Anti-Netanyahu protesters march through Sydney


Several hundred pro-Palestinian protesters demonstrated in Sydney on Thursday against the first visit to Australia by an Israeli prime minister.

A police helicopter hovered over the city as speakers slammed Canberra's strong support of Israeli Prime Minister Benjamin Netanyahu and his government.

"We are here to oppose Australia's support for Israel, for a racist apartheid nation," pro-Palestinian author and Australian lawyer Randa Abdel-Fattah told AFP.

"It's disgusting to see that some of our Australian leaders have rolled out the red carpet and welcomed a war criminal into Australia," she said.

"But there are so many Australians who are against this and we are raising our voices loudly and clearly today, to say (Prime Minister) Malcolm Turnbull, and (Foreign Minister) Julie Bishop, 'not in our name'," she added.

A large banner was unfurled depicting Netanyahu with a moustache as Hitler and the word "Fascist" written underneath.

Pro-Israel supporters were also on the streets and The Australian newspaper reported that riot squad officers removed a man who approached the crowd shouting "long live Israel".

The demonstrators, organised by the local Palestine Action Group, tried to march on Netanyahu's hotel but were cut off by police well short of the city centre building over looking the harbour.

Australian-Palestinian Rihab Charida told SBS: "I’ve come here to join the protest because Netanyahu, like every other Israeli prime minister before him, have just blatantly denied Palestinian basic rights and have continued to exploit Palestinian land, with no repercussions."

“It doesn’t surprise me that he’s welcome in Australia, because the Australian government has historically supported Israel," she said.

SBS senior political reporter Daniela Ritorto spoke with protesters:

When asked about the bipartisan support for a two-state solution and the peace process, Ms Charida said Israel's settlement expansion into Palestinian territory over decades had made that unviable.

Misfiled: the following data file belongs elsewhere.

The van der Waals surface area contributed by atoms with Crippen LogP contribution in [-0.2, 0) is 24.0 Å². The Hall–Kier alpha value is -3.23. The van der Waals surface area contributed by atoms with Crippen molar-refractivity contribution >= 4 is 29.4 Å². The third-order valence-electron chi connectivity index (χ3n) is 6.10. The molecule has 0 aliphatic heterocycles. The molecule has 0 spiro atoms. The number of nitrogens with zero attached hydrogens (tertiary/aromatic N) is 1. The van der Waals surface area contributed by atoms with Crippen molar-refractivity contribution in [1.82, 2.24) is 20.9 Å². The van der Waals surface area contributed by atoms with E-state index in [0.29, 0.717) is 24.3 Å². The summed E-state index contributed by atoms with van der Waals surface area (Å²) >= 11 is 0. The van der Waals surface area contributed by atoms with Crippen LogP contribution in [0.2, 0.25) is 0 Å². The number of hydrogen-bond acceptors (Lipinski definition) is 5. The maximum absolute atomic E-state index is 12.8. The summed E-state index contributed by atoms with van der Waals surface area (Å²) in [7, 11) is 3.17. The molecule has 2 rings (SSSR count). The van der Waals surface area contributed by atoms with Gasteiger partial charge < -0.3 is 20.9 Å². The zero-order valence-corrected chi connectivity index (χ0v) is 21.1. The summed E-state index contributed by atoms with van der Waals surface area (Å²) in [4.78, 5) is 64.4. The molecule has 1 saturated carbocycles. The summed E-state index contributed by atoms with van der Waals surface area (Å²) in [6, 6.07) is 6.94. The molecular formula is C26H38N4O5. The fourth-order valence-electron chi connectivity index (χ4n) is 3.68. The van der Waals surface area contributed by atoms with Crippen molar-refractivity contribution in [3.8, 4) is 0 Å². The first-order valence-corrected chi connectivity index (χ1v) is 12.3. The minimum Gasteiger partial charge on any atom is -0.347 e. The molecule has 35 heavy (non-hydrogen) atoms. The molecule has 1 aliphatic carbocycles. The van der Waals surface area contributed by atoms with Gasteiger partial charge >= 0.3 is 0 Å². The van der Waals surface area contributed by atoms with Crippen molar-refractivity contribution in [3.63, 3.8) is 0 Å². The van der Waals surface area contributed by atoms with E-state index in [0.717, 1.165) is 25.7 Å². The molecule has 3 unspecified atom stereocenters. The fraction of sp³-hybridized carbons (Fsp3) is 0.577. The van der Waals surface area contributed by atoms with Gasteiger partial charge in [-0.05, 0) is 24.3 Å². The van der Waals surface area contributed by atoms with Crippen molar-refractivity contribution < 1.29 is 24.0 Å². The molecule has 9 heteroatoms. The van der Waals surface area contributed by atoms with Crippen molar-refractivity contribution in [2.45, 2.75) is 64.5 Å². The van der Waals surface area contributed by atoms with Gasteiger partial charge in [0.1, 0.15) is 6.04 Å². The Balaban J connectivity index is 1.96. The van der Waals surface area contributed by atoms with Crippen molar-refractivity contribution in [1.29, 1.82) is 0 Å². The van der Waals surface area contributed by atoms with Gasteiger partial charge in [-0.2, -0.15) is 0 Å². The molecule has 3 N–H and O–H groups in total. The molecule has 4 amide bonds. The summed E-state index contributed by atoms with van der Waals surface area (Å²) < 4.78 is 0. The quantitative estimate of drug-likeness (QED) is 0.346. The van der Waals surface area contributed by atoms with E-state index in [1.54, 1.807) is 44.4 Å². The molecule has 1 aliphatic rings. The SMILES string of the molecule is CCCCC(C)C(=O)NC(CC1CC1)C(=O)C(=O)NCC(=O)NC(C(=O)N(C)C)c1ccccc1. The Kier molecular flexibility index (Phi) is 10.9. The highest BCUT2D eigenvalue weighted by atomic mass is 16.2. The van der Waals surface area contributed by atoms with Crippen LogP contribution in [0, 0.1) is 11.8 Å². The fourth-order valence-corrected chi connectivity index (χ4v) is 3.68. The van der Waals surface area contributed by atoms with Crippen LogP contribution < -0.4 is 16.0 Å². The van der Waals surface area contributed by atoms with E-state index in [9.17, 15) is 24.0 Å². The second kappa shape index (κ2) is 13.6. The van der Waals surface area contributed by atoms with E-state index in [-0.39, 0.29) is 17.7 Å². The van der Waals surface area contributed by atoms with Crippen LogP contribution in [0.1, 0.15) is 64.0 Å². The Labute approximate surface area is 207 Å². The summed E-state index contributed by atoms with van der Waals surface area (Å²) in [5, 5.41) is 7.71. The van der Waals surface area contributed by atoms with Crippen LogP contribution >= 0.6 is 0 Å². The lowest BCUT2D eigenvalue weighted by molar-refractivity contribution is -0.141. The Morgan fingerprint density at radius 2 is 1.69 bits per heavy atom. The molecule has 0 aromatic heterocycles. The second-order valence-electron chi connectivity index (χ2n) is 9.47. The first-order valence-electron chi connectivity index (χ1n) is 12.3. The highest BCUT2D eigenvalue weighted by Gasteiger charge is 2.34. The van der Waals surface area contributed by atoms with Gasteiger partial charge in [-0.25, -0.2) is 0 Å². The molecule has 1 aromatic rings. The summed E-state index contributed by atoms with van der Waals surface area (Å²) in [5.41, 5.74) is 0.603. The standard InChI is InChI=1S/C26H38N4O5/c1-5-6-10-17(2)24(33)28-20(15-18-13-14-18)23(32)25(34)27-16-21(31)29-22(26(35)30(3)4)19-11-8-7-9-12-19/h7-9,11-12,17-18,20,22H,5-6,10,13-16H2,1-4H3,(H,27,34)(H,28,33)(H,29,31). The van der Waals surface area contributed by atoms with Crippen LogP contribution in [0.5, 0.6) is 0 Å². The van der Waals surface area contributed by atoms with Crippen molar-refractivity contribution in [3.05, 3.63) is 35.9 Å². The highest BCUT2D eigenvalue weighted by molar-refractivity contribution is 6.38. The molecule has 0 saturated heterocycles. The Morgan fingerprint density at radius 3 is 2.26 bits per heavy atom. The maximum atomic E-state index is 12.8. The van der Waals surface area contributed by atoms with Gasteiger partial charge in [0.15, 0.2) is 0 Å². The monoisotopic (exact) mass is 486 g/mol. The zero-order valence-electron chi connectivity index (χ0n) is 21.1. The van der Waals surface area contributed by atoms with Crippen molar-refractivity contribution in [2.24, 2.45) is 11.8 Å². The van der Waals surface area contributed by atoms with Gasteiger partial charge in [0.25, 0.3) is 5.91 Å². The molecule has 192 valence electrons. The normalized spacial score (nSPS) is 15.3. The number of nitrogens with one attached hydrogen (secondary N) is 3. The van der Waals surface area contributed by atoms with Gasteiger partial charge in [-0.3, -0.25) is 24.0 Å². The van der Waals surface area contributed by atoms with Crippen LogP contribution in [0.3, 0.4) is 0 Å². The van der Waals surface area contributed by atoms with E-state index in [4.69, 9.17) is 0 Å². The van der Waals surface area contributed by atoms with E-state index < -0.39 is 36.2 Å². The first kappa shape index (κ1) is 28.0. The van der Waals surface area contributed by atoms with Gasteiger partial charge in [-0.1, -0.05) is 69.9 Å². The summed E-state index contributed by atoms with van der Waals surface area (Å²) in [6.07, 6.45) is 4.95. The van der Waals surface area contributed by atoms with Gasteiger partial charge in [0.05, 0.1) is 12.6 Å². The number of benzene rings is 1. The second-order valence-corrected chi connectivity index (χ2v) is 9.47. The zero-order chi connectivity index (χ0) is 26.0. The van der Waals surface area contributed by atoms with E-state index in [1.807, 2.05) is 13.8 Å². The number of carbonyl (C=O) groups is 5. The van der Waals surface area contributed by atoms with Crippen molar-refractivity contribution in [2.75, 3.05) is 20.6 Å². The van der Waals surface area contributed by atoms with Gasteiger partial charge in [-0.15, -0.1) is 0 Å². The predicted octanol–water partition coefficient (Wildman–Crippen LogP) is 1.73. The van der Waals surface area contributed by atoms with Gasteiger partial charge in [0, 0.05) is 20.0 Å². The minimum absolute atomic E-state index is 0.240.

"Decades of theft of land and denial of basic rights, and rights to access water for example, decades of that type of thing, has rendered the two-state solution impossible anyway," she said.

"So all the settlements that Israel has been building inside the West Bank – the West Bank is no longer territoriality continuous as a result.

"I think what we need to be talking about is resolving the problems that are created by Israeli occupation, for example, the refugee problem. Palestinians make up the largest number of refugees in the world and have been for the longest period. These ongoing issues are the issues that need to be resolved in a peace process."

On the second day of Mr Netanyahu's historic visit, the Israeli Prime Minister and Malcolm Turnbull signed an air services agreement to promote travel between the two countries, and agreed to bilateral cooperation on technological innovation, research and development.

They also released a statement expressing concern over Islamist terrorism in the Middle East.

Ahead of Netanyahu's arrival Wednesday, some 60 business leaders, academics, members of the clergy and former politicians signed a letter saying Australia should not welcome Mr Netanyahu, claiming his policies "provoke, intimidate and oppress" the Palestinians.


Source AFP, SBS

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